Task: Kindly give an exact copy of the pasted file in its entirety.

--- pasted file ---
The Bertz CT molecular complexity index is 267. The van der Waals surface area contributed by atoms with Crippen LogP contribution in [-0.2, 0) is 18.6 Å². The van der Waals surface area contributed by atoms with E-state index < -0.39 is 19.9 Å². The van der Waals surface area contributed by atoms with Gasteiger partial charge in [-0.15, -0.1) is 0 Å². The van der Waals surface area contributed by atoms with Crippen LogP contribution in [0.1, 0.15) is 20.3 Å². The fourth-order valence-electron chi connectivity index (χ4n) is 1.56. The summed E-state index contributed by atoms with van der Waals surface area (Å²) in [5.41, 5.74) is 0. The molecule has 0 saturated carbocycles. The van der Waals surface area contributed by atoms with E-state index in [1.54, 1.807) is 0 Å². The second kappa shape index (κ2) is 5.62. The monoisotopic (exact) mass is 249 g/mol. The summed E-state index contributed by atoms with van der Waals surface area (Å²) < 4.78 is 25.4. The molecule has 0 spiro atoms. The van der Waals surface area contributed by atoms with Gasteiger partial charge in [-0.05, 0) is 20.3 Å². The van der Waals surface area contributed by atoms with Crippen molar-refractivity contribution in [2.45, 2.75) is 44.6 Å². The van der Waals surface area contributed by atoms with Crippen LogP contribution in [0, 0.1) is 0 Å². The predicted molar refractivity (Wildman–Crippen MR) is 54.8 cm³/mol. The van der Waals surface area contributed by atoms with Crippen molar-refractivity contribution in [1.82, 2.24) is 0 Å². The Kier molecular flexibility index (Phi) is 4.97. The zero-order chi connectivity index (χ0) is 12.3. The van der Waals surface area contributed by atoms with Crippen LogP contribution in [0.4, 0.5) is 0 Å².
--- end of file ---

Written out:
The Bertz CT molecular complexity index is 267. The van der Waals surface area contributed by atoms with Crippen LogP contribution in [-0.2, 0) is 18.6 Å². The van der Waals surface area contributed by atoms with E-state index < -0.39 is 19.9 Å². The van der Waals surface area contributed by atoms with Gasteiger partial charge in [-0.15, -0.1) is 0 Å². The van der Waals surface area contributed by atoms with Crippen LogP contribution in [0.1, 0.15) is 20.3 Å². The fourth-order valence-electron chi connectivity index (χ4n) is 1.56. The summed E-state index contributed by atoms with van der Waals surface area (Å²) in [5.41, 5.74) is 0. The molecule has 0 saturated carbocycles. The van der Waals surface area contributed by atoms with E-state index in [1.54, 1.807) is 0 Å². The second kappa shape index (κ2) is 5.62. The monoisotopic (exact) mass is 249 g/mol. The summed E-state index contributed by atoms with van der Waals surface area (Å²) < 4.78 is 25.4. The molecule has 0 spiro atoms. The van der Waals surface area contributed by atoms with Gasteiger partial charge in [-0.05, 0) is 20.3 Å². The van der Waals surface area contributed by atoms with Crippen molar-refractivity contribution in [2.45, 2.75) is 44.6 Å². The van der Waals surface area contributed by atoms with Crippen LogP contribution in [0, 0.1) is 0 Å². The predicted molar refractivity (Wildman–Crippen MR) is 54.8 cm³/mol. The van der Waals surface area contributed by atoms with Crippen molar-refractivity contribution in [1.82, 2.24) is 0 Å². The Kier molecular flexibility index (Phi) is 4.97. The zero-order chi connectivity index (χ0) is 12.3. The van der Waals surface area contributed by atoms with Crippen LogP contribution in [0.4, 0.5) is 0 Å².